Data is king when it comes to saving money on hospital supplies.
Whether it's small items such as surgical gloves or big-ticket prizes like top-of-the-line pacemakers, the key to unlocking savings is often hidden in the data.
Health systems already know to target the low hanging fruit, but when it comes to devices such as high-dollar implants, there's a middle ground, said Scott Pruyn, director of channel management at medical supplies and pharmaceutical distribution giant McKesson.
Manufacturers are churning out effective products in a range of difference prices, but only with the right data philosophy can hospitals and health systems understand the cost of variability.
"It's difficult to do some of that with the data we've got in hospitals," said Pruyn. "When you look at the various constituents -- getting it from distributors, group purchasing organizations, etc. -- trying to triangulate all that information can be very daunting. A lot of organizations simply can't do it, or they're doing a portion of it. What we need to have is a constant process for normalizing data and structuring supply chain content to get us to where we need to go."
That structured content, and what to do with it, is the key, said Pruyn. It's about setting up the workflow to make the best use of the data.
"If I've got 3,200 requisitioners and a staff of 30 people, the numbers don't work, as far as the number of requests that we have to get through and verify so we're sourcing properly," said Pruyn. "We need to move more of that to the front end. If you don't control costs, you're going to have difficulty."
Some systems limit the items that appear in the item master, but this is only minimally effective, because if a person can't find an item they're looking for, they're stuck with a still-unaddressed need for that item. The goal should be to open up the supply chain to the items people are using, but to control it across the board by structuring content, creating a supply chain formulary and establishing a mechanism for providing compliance information. That way, if non-compliant requisitions come through, the supply chain can examine that and make an appropriate choice.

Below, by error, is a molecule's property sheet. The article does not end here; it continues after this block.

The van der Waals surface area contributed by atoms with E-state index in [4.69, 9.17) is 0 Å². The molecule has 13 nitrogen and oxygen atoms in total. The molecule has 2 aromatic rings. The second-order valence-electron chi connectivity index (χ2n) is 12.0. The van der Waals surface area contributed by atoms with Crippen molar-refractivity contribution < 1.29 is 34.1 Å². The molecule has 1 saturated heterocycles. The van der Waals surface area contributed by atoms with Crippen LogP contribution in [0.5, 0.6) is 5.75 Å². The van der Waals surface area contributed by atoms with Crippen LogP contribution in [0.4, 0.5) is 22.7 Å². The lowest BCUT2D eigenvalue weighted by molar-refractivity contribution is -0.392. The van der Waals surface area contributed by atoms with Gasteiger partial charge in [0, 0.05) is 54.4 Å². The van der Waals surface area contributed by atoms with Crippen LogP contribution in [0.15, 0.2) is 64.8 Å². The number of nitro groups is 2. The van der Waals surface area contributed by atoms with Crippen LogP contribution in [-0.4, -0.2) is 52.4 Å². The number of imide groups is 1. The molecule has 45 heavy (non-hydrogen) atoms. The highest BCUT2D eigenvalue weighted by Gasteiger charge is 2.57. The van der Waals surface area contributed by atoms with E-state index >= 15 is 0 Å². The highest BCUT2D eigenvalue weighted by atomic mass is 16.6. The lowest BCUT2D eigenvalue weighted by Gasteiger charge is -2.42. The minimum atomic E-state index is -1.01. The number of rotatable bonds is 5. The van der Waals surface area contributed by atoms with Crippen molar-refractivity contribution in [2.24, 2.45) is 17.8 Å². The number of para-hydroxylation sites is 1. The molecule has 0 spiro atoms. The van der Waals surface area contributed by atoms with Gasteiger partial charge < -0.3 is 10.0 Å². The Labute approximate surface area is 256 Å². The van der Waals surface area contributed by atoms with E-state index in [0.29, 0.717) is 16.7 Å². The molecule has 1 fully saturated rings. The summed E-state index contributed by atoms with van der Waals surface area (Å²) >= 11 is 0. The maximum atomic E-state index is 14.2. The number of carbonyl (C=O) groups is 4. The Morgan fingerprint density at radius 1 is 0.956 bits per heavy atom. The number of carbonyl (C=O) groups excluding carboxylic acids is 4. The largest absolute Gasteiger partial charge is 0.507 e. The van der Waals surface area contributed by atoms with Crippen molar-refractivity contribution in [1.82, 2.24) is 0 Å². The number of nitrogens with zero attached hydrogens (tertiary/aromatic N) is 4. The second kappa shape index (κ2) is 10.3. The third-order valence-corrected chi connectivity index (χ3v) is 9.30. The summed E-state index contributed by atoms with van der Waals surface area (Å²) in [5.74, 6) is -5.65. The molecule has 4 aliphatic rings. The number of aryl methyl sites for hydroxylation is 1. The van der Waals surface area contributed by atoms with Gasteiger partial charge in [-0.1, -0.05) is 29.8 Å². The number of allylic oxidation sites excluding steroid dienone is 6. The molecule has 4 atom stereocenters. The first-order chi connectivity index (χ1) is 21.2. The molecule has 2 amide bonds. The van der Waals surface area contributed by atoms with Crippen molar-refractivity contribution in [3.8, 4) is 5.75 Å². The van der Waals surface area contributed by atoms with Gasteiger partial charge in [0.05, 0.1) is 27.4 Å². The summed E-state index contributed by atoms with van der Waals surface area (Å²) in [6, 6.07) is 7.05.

With the content structured, the supply chain can then easily look at where price variability exists, whether it be for gloves or implants.
"Everybody is finding savings in different areas because they've gone through different methods of standardization already," said Pruyn. "The biggest change at these organizations is that more of their spend is controlled spend. They know what that product is -- it's a defined product coming through the system. They're getting a lot less pushback from customers … because they're making it very easy for them to find that particular item."
One area in which a hospital can tighten up its supply chain processes is physician preference items -- those items earmarked by doctors as being particularly valuable or effective.